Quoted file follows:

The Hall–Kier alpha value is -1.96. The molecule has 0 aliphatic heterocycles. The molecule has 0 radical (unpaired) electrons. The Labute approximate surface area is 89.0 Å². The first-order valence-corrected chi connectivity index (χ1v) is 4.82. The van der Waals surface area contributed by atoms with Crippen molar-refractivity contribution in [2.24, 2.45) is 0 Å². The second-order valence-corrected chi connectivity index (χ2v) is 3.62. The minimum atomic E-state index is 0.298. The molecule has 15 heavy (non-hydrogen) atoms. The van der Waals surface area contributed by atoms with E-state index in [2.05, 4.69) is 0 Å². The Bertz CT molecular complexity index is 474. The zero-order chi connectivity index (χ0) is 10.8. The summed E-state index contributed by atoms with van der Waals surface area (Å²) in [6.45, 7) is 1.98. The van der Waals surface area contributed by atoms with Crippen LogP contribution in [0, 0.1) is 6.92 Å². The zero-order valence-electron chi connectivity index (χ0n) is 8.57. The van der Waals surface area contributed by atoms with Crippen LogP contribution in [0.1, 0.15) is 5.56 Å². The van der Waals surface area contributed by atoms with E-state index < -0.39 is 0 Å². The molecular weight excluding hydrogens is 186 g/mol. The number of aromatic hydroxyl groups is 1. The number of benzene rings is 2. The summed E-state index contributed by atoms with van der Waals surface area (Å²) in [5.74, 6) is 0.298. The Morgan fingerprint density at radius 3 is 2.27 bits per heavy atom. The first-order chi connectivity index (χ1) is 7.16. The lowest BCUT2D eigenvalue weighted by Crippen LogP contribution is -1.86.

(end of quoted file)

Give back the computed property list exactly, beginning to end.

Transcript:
The Hall–Kier alpha value is -1.96. The molecule has 0 aliphatic heterocycles. The molecule has 0 radical (unpaired) electrons. The Labute approximate surface area is 89.0 Å². The first-order valence-corrected chi connectivity index (χ1v) is 4.82. The van der Waals surface area contributed by atoms with Crippen molar-refractivity contribution in [2.24, 2.45) is 0 Å². The second-order valence-corrected chi connectivity index (χ2v) is 3.62. The minimum atomic E-state index is 0.298. The molecule has 15 heavy (non-hydrogen) atoms. The van der Waals surface area contributed by atoms with E-state index in [2.05, 4.69) is 0 Å². The Bertz CT molecular complexity index is 474. The zero-order chi connectivity index (χ0) is 10.8. The summed E-state index contributed by atoms with van der Waals surface area (Å²) in [6.45, 7) is 1.98. The van der Waals surface area contributed by atoms with Crippen LogP contribution in [0, 0.1) is 6.92 Å². The zero-order valence-electron chi connectivity index (χ0n) is 8.57. The van der Waals surface area contributed by atoms with Crippen LogP contribution in [0.1, 0.15) is 5.56 Å². The van der Waals surface area contributed by atoms with E-state index < -0.39 is 0 Å². The molecular weight excluding hydrogens is 186 g/mol. The number of aromatic hydroxyl groups is 1. The number of benzene rings is 2. The summed E-state index contributed by atoms with van der Waals surface area (Å²) in [5.74, 6) is 0.298. The Morgan fingerprint density at radius 3 is 2.27 bits per heavy atom. The first-order chi connectivity index (χ1) is 7.16. The lowest BCUT2D eigenvalue weighted by Crippen LogP contribution is -1.86.